Recorded on 06/26/1999, uploaded on 05/21/2009
Musician's or Publisher's Notes
Like many composers, Tchaikovsky was drawn to the dramatic works of William Shakespeare. He was only twenty-nine years old and not widely known as a composer when he set out to write incidental music for Shakespeare’s arguably most famous drama, Romeo and Juliet. However, the piece underwent a lengthy process of development to reach the form in which it is best known now.
Having already produced his first symphony and an opera, the idea of incidental music for Romeo and Juliet was suggested to Tchaikovsky by Mily Balakirev. Balakirev, who had assumed for himself the title of the father of Russian music, recognized Tchaikovsky’s talents and was supportive of his career, though at the same time often harshly critical of his conservatory training. To Balakirev and his circle of composers, Tchaikovsky was too much trained in the German tradition of classical music and thus, at least in their eyes, had betrayed his Russian heritage. Nevertheless, Balakirev mentored Tchaikovsky throughout the composition of Romeo and Juliet. In fact, he went above and beyond the call of simple moral support to the offering of suggestions on the piece’s formal structure, the keys that should be used in different sections, and even some of the music itself. Some of these ideas, such as the pious chorale that opens the work, Tchaikovsky followed. However, the reduction of Shakespeare’s drama to fit into the inherent dichotomy and structure of the sonata form was Tchaikovsky’s original idea. On March 16, 1870, this first version of Romeo and Juliet was premiered but was, as fate would have it, overshadowed by a court case involving Nikolai Rubinstein, who conducted the premiere. In the end, it was a failure.
The unenthusiastic response to Romeo and Juliet convinced Tchaikovsky to heed more of Balakirev’s suggestions and to rework the entire piece in 1870. Tchaikovsky was able to abandon his dry academic approach to the piece and take a more creative approach. In doing so, the piece began to take on more of the form in which it is known today, which included the dramatically effective removal of the D-flat major “love theme” from the development thus shifting the work’s climatic struggle to the recapitulation. This new version was premiered in St. Petersburg in 1872.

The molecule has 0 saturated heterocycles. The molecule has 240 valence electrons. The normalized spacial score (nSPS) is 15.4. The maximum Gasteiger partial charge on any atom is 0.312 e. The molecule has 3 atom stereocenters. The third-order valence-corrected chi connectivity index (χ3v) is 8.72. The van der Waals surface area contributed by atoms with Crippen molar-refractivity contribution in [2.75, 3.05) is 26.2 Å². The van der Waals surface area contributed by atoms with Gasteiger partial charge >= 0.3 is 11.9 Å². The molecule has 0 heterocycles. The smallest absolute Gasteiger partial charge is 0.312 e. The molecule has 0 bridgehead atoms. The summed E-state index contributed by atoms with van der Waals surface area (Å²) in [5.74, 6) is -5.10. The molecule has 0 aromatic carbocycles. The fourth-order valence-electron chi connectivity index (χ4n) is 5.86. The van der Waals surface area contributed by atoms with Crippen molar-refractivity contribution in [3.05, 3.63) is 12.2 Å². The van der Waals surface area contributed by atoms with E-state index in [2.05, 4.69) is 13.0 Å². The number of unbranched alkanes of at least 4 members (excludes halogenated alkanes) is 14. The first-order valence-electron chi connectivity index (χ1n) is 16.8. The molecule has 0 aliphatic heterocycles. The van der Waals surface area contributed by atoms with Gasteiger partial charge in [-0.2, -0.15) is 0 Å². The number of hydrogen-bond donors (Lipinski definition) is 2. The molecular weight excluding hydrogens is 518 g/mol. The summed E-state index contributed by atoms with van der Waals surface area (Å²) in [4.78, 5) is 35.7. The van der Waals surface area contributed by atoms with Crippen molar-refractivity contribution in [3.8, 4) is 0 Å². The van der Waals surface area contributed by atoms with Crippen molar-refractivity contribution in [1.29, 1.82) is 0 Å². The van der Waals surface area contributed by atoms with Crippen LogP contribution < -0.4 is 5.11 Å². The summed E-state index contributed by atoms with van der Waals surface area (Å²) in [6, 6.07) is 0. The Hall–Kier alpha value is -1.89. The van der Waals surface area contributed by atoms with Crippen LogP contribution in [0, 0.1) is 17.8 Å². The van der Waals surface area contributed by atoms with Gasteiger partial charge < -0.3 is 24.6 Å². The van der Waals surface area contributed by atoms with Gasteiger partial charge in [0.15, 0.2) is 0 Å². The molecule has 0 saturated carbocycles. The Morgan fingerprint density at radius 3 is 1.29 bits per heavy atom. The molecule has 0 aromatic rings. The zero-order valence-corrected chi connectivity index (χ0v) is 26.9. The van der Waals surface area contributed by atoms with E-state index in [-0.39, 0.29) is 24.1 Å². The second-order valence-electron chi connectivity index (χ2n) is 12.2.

Persuaded by Nikolai Rubinstein, Tchaikovsky published Romeo and Juliet before Balakirev felt all the necessary revisions had been made. Publication, however, took the piece to Vienna and Paris, but its premieres in both cities were no better than its premiere in Russia. Eduard Hanslick, a prominent music critic in Vienna, harshly reviewed the work. In Paris, though it was received coolly by the audience, several Parisian composers in attendance, which include Camille Saint-Saëns, were impressed.
Ten years after Tchaikovsky’s first reworking of Romeo and Juliet, he returned once more to the piece, this time revising its ending. With the new subtitle of “Overture-Fantasia,” this last version, which is nearly always heard today, premiered on May 1, 1886. It has since become one the composer’s most enduring works and its entrancing love theme one of the most recognizable melodies in classical music. Joseph DuBose
Courtesy of The International Festival-Institute at Round Top
Located in historic Round Top, Texas, The James Dick Foundation for the Performing Arts and its sole project, The International Festival-Institute at Round Top, were founded in 1971 by world-renowned concert pianist James Dick. Begun with a handful of gifted young pianists in rented space on the town square, the project is now an internationally acclaimed European-styled music institute for aspiring young musicians and distinguished faculty. Over a thirty eight year period and with the help of its patrons and friends, The James Dick Foundation for the Performing Arts has developed superb year round education and performance programs.
I love Tchaikovsky!! This piece is one of the best so far. :)
big fan my self play his work all the time
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